Summary of The Consultant's Scorecard

Tracking Results and Bottom-Line Impact of Consulting Projects

McGraw-Hill, more...

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The Consultant's Scorecard book summary
A revolutionary concept: Practical methods to measure the value of consultants.


8 Overall

8 Applicability

9 Innovation

6 Style


As any consultant - and author Jack Phillips - will tell you, the days when a consultant could make a living by sharing the latest trendy approaches to business are long, long gone. Today’s executives expect consultants to adhere to the same standards of accountability that consultants themselves have advocated for years. Therefore, the ability to determine a consulting project’s return on investment is an important skill for both executives and the consultants they hire. Phillips offers a practical approach to ROI that somehow avoids consulting jargon and complex formulas. Although it lacks case studies that show how to overcome specific obstacles to data collection and interpretation, this is a valuable book that fills in an important piece of the consulting puzzle. Best of all, it does so in a common-sense way that can be understood by carbon-based life forms, therefore getAbstract recommends this book to consultants and those who hire them.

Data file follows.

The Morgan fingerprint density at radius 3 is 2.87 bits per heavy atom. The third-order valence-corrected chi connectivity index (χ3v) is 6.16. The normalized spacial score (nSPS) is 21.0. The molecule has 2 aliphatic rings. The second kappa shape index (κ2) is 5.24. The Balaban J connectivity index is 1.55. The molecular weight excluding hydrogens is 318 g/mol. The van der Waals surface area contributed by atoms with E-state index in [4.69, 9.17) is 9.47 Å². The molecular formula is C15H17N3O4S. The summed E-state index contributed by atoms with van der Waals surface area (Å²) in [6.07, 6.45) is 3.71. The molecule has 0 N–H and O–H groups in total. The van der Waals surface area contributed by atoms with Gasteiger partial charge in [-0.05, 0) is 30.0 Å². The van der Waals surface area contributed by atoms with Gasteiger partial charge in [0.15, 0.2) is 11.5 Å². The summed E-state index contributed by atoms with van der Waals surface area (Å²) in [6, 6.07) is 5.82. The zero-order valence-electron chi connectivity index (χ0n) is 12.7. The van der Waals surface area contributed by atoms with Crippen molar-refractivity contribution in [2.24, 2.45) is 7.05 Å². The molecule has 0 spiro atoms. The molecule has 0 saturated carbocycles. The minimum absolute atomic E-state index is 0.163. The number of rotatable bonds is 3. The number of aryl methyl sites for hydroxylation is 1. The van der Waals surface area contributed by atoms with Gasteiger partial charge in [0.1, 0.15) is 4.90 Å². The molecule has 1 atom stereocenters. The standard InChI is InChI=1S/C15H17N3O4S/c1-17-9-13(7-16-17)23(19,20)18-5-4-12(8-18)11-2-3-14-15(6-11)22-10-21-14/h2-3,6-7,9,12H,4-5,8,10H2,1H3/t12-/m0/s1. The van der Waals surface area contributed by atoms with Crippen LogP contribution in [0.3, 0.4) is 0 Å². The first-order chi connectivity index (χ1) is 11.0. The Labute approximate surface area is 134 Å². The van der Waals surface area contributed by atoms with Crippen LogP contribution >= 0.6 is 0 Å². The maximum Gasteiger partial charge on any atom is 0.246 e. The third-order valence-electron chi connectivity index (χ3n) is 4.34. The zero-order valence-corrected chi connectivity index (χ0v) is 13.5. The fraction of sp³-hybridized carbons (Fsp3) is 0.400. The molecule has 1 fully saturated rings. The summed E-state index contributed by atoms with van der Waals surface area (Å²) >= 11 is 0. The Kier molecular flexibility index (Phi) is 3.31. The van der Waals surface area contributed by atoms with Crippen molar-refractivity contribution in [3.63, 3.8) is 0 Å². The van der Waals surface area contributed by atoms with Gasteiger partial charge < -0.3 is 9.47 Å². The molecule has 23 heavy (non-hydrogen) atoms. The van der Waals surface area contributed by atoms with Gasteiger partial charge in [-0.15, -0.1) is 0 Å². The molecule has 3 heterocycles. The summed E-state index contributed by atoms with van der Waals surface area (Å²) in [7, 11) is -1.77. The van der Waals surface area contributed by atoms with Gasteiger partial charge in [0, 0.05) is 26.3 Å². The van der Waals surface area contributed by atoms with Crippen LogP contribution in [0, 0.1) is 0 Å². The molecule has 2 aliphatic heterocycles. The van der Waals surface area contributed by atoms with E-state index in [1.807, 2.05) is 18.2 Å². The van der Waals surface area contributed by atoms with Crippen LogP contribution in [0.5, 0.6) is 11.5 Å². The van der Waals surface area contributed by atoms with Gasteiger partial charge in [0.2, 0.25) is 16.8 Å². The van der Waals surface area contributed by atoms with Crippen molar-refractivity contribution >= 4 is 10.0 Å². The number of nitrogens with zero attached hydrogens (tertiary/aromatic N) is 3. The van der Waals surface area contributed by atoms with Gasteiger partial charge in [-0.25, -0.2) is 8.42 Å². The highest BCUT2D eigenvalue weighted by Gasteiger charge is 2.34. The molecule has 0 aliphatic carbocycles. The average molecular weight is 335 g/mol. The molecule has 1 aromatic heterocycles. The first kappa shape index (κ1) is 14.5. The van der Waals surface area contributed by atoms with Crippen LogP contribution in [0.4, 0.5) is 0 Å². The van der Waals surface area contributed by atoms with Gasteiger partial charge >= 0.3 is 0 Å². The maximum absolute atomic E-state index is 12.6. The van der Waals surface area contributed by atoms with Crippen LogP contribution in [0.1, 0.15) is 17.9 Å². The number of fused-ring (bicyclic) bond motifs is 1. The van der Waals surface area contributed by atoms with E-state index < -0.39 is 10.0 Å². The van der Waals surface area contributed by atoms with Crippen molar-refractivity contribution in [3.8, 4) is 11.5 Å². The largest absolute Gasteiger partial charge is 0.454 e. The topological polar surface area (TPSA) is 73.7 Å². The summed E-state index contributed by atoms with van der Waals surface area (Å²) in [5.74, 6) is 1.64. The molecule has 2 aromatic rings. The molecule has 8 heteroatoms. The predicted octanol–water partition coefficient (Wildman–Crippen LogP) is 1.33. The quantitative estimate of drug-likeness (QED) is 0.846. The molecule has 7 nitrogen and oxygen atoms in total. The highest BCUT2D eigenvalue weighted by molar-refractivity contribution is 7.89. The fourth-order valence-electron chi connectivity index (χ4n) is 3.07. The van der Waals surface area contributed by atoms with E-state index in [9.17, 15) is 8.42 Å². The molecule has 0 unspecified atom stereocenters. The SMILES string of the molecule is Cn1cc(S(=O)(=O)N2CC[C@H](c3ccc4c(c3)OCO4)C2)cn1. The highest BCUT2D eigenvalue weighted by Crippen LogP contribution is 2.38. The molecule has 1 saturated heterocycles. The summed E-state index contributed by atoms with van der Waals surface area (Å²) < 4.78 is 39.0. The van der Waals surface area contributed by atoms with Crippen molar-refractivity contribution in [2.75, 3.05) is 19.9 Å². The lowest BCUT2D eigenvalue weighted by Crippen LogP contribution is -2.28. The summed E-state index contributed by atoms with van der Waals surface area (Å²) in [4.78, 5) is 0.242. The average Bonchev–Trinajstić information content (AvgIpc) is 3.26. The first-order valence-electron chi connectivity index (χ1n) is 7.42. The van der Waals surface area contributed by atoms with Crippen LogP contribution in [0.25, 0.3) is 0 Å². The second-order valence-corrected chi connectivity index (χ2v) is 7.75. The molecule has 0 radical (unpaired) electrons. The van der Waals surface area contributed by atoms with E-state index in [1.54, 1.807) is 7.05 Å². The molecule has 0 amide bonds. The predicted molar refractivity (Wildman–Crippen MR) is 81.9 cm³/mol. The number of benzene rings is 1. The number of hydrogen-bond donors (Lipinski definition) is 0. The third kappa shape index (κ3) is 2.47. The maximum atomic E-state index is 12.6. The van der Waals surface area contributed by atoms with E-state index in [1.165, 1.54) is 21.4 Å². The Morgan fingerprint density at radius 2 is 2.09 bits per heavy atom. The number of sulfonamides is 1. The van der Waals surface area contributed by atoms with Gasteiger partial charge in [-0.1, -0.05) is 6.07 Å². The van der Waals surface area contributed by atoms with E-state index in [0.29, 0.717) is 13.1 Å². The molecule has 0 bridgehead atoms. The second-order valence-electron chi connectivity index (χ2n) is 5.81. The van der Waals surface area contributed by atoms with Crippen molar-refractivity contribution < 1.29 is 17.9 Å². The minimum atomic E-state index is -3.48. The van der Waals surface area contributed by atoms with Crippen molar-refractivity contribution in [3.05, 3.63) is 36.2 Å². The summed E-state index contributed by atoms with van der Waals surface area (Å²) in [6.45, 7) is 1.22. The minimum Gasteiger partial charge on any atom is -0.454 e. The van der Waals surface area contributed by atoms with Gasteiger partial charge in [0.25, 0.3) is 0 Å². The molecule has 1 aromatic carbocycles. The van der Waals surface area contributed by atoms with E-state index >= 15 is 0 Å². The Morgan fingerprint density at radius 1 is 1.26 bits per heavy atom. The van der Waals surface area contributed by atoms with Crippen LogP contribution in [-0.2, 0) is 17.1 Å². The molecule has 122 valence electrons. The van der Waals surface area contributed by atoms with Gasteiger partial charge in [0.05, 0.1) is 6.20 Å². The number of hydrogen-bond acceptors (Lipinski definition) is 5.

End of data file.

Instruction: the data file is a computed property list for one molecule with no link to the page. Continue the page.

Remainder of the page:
In this summary, you will learn

  • How a consultant can track performance and results
  • Why measuring ROI demands expertise from the business executive and accountability from the advisor
  • How executives risk their careers by failing to accurately measure ROI


Return on Investment: The ROI
The consultant’s first piece of advice is always, "You need to hire a consultant." Today’s executives have some advice of their own: "You consultants need to demonstrate a good return on our investment in your services." Today, consultants are under pressure...
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About the Author

Jack Phillips founded Performance Resources Organization, a consulting firm handling accountability issues. As the author of or contributor to more than 20 books, he has served as a consultant to AT&T, Federal Express, Motorola and Xerox. He has also worked as a bank vice president, a Fortune 500 training and development manager and a professor of management.

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